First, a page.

Driving Directions Paraguay

PARAGUAY is a small landlocked country in central South America. Bordered by Bolivia, Brazil, and Argentina and divided into two distinct regions by the River Paraguay.

Paraguay Occidental is the broader region to the west of the river. It consists of a marshy, alluvial plain, which is also part of the Gran Chaco. In the south and east, much of this area is water­logged swamp, but the land rises gradually and gives way to grassy fields and arid, scrub forest towards the northwestern border. Paraguay Oriental lies to the east of the River Paraguay and consists mainly of an upland plateau called the Parana Plateau.

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Paraguay has a subtropical climate and much of the Oriental region covered with thick forests containing numerous varieties of plants and animals.

The River Parana itself flows through the plateau and forms the country’s eastern and southern border, joining with the River Paraguay at the southwestern corner.

Google maps™ Paraguay

Almost 95 percent of the population lives east of the river. The western edge of the Parana Plateau falls away to form grass-covered hills before flattening down towards the valley of the River Paraguay.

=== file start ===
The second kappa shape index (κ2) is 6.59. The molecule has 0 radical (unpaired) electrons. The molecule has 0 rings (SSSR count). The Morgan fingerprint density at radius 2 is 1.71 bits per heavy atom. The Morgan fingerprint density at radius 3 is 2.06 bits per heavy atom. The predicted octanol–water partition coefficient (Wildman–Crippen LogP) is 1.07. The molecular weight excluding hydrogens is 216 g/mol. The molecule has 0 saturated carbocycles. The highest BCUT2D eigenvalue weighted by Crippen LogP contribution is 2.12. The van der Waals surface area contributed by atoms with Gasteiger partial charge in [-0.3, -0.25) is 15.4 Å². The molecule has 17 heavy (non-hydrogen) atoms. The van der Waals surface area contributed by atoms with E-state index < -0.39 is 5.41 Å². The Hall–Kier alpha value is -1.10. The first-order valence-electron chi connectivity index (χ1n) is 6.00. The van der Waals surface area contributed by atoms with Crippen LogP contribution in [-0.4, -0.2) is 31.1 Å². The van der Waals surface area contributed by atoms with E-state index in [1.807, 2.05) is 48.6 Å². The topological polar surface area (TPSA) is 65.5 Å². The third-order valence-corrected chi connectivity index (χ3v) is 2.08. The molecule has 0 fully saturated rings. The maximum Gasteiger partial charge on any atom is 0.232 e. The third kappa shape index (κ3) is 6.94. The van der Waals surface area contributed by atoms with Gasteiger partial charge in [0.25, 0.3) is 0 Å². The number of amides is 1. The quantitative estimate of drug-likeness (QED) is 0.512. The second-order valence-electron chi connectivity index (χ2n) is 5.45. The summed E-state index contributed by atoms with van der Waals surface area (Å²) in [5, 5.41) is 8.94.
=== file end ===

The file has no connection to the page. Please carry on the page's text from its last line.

A third large river, the Pilcomayo, flows southwest, forming the border with Argentina. The country’s capital, Asunción, is on this border at the confluence of the Pilcomayo and Paraguay rivers.

The country’s economy is mostly dependent upon agriculture with cotton, sugar cane, soya beans, cassava, wheat, bananas, oranges, and sweet potatoes among the crops grown. Cattle, pigs, sheep, and horses reared in the grassland areas. Forestry and its products are also crucial to the country’s economy, but Paraguay lacks the mineral wealth of other South American countries.

With three famous rivers, Paraguay, Parana, and Pilcomayo, the country has many impressive waterfalls, such as the Guaira Falls. In cooperation with its neighbors, it has developed its potential for hydroelectric power to the full and able to meet all its energy needs.

Developed with Brazil and opened in 1991, the Itaipu Hydroelectric Dam on the (Alto) Parana river is the largest dam in the world. Other hydroelectric schemes include the Yacyreta Dam, developed with Argentina, and opened in 1994.

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